“Is that a pig?” That is the question that Ángel hears the most often when he takes his 2 1/2-year-old, black as night Vietnamese pot-belly pig “La Chata” out for a walk in La Roma.
He also gets “Is that a manatee?” (No, señora, manatees live in the ocean) “Is that a schnauzer?” (No. Oh, I thought it was a schnauzer because pigs aren’t black like that.) “Does she have eyes?” (Yes. Oh I thought she was a blind pig and you had trained her to follow you around) and “Is this one of those mini pigs?” (No, señora, if she were a mini pig she would be small).
“Someone asked me once if pigs could dream,” he says shaking his head with a laugh. “I told them to google it.”
But if you are the owner of a pig in one of the most massive urban landscapes in the world you are prepared for a few questions. Most importantly might be: how exactly do you end up with a 154-pound pig in an two-bedroom apartment in La Roma?
“My girlfriend and I were randomly talking one day and I was telling her that I heard about this Sheikh raising pigs as pets. She was like ‘Really? Don’t tell me you’d like a pig for a pet?’ ‘It would be cool, wouldn’t it?’ I said. Mistake.
On my next birthday I came home really late from work … when I arrived there was a dog crate in my living room … I looked inside and didn’t see anything and so I started whistling and calling [for the puppy] and nothing. Then the door of the crate moved and when I went to close it, from inside the sheets came out La Chata, oink, oink, oink, and I was like ‘whhhhhhhhaaaa?????!!!!!’ I’ve never been so afraid in all my life. It was horrible, I didn’t know if it was a bat or a rat or what. It looked like a pig, but I didn’t know that pigs could be black… I called my girlfriend and told her I didn’t want it, that she had to take it back.”
But Ángel’s girlfriend refused, saying that she had been on a waiting list for weeks to get him this “mini” pig — the guy who sold it to her told her it would grow to be about 11 inches. She told him to give it a chance, suggested he feed it, but he couldn’t work up the nerve. She had to come over and feed the pig herself that first day as Ángel sat across the room, petrified. When the tiny Chata was finished eating, she suddenly turned towards him, oinked her way over to the other side of the room, climbed up onto his lap and promptly fell asleep. That, he says, was it. No going back.
That tiny piglet that used to be smaller than Ángel’s shoe started to grow on him — literally. She was 50 pounds, then 100, then too big to turn around on the balcony and Angel had to create an exit door for her through a pane of glass on the other end. She now weighs in at about 154 pounds, and Ángel has no idea if she will get bigger.
As it turns out, lots of so-called “dwarf” and “mini” pigs grow to upwards of several hundred pounds, any pig can be put into the dwarf category if it’s smaller than an average pig — which grow to 300-700 pounds. What will he do if she keeps growing? Adjust. There is no adopting her out to a family, no dropping her off at a farm. There was a time when he considered those options, but he couldn’t go through with it. La Chata is a city pig now, as weird as that sounds, and as he was told by Dr. Adal Velásquez, the pig specialist he saw, there are lots of myths about pigs that simply aren’t true: the first being that they have to be on a farm in order to be happy.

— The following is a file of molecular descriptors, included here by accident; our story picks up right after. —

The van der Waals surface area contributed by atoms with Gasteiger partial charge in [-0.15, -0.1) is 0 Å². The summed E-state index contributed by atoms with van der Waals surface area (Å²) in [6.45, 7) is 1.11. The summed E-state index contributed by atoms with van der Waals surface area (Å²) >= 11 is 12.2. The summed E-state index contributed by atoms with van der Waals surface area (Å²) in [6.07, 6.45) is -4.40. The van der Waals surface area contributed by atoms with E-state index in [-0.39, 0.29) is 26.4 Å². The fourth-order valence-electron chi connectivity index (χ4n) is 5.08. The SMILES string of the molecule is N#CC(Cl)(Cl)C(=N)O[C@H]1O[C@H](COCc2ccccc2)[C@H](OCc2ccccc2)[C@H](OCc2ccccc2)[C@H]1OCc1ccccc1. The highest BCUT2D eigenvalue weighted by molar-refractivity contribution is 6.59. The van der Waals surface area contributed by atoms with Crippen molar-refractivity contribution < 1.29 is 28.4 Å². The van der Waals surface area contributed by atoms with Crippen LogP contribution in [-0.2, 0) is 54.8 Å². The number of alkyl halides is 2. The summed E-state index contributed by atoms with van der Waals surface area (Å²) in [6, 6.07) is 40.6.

Pigs are extremely smart and adaptable, they are also extremely clean. The only reason that pigs wallow in mud or manure is because they don’t sweat and they’re trying to cool down the best they can. La Chata is even potty-trained, she does her business on a couple of fake green grass mats on the balcony of her room. She sleeps in her own room, complete with giant dog bed that she has ripped open in the middle because she likes to root around in it and bury herself in the stuffing. And she won’t go to sleep until Ángel covers her with her blanket.
La Chata has taken on a star-studded persona in Mexico City’s La Roma. She’s pretty hard to miss as she walks around Rio de Jainero park, but she also has over 13,000 followers on Instagram and 15,000 Facebook friends. She shows up for local charities, strutting her stuff, scouring the ground for food scraps. She has taken on several important causes, including creating awareness about kids with cancer and visiting kids in orphanages.
“I want La Chata to really mean something, not just be a story about a guy and his girlfriend that got tricked into buying what they thought was a mini pig. That’s why we’ve started to focus on causes that we can help with.”
As pig tales go, this one has a happy ending, a pig owner who has made adjustments to his life in order to accommodate his beautiful (and suprisingly large) beast, but there are those that don’t end so well.
When we started talking about factory farms I had the instinct to cover La Chata’s ears. Angel has stopped eating pork altogether because of this experience, but he’s not an adamant vegetarian. His real issue he says, is the way that commercially-raised animals are treated so inhumanely, how their lives are so stressful and horrible. He imagines his own La Chata, with her secret shared language of grunts and snorts, and her smile when you rub her belly and the idea that any animal is too stupid to feel pain, anxiety or stress is preposterous (she wags her tail for godsake!). Having met this pig, no one can deny that she has quite the personality.
Whether she convinces us all to become vegetarians or not, we should all be glad she’s keeping it real in La Roma, reminding us that everyone deserves a chance — even pigs — and that life is full of unexpected surprises.